Respondent argues that this section creates "a presumption that an enhancement for a prior felony conviction has been imposed even when [103 Cal. App. 3d 519] it is not mentioned at the oral pronouncement of judgment. The burden is now on the court and the defendant to show that the court intended to strike the prior conviction for purposes of leniency." Alternatively, respondent argues that the sentencing record shows that the trial court was not in a lenient frame of mind and must have intended to sentence appellant on the prior offense since the "five-year term was only possible when enhancement for a prior felony conviction was added to the aggravated [four-year] term."

We agree with respondent that extension of the Candelario rationale to DSL cases would undermine the legislative requirement of a statement of reasons on the record for the striking of Penal Code section 667.5 enhancement. (Cf. People v. Dixie (1979) 98 Cal. App. 3d 852, 857 [159 Cal. Rptr. 717].) One clear purpose of this requirement is to permit appellate review (and possible reversal for abuse of discretion) of an order striking an enhancement.

Even where a trial court expressly states that it intends to strike the prior as an act of leniency, it must state supporting reasons on the record. Since an express showing of lenient intent is not enough without more to uphold the striking of an enhancement, then it follows that an inference of lenient intent is not enough to warrant a striking of the prior. Were it otherwise, then a trial court could circumvent any appellate review of its reasons for striking an enhancement by simply not mentioning the prior at all in the oral pronouncement of judgment.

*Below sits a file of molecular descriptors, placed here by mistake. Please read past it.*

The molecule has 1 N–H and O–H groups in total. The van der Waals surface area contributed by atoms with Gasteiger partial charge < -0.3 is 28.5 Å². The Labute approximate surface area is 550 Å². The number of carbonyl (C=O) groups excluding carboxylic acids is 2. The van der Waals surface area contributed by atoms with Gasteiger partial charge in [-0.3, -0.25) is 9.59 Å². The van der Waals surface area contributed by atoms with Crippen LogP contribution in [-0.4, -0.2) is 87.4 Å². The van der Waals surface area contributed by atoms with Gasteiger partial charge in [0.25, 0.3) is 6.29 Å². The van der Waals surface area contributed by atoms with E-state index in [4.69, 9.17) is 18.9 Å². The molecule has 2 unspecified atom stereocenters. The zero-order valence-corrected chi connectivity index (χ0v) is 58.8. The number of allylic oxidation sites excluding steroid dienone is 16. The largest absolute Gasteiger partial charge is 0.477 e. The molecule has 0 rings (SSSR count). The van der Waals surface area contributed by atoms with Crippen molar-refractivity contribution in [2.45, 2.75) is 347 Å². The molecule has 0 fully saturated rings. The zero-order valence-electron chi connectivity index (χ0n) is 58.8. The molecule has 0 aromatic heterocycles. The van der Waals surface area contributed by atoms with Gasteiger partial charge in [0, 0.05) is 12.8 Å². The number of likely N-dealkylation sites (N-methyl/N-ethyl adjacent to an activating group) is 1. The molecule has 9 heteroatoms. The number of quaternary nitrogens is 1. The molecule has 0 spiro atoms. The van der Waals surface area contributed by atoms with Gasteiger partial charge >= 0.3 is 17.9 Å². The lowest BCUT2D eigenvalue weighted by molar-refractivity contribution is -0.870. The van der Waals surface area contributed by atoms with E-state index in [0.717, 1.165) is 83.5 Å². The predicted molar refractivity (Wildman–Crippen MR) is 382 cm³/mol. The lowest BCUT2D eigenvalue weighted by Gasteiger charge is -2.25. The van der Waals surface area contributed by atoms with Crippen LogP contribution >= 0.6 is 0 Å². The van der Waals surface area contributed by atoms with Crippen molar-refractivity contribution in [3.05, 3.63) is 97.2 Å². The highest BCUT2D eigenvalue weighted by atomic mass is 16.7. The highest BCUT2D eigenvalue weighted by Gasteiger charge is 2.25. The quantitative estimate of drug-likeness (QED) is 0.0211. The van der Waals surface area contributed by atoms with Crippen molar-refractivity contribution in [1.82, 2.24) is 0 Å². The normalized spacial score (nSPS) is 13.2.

On the other hand, we are not persuaded that the trial court ever exercised its discretion as to whether to strike the prior. Because appellant is entitled to the exercise of this discretion, the case must be remanded for resentencing.

We do not hold that a trial court affirmatively state on the record that it has exercised its discretion against striking the additional punishment for an enhancement. In the typical case, a trial court will refer to the enhancement while sentencing the defendant, which reference will permit an inference that the trial court exercised its discretion. In the instant case, no such inference may be drawn from the trial court's silence about the enhancement. Nor has respondent directed us to any other basis in the record for an inference that the trial court in fact exercised its discretion. [103 Cal. App. 3d 520]

Good-Time/Work-Time Credits

Appellant also contends that Penal Code sections 2900.5 and 4019 entitle him to good-time/work-time credits for presentence custody. The Supreme Court decision in People v. Sage (1980) 26 Cal. 3d 498 [165 Cal. Rptr. 280, 611 P.2d 874] holds that equal protection compels such conduct credit.

The judgment is reversed and remanded for the limited purposes of resentencing as to appellant's prior felony conviction and determination in accordance with People v. Sage of the conduct credit to which appellant is entitled for presentence confinement in county jail. In all other respects, the judgment is affirmed.

Brown (G. A.), P. J., and Zenovich, J., concurred.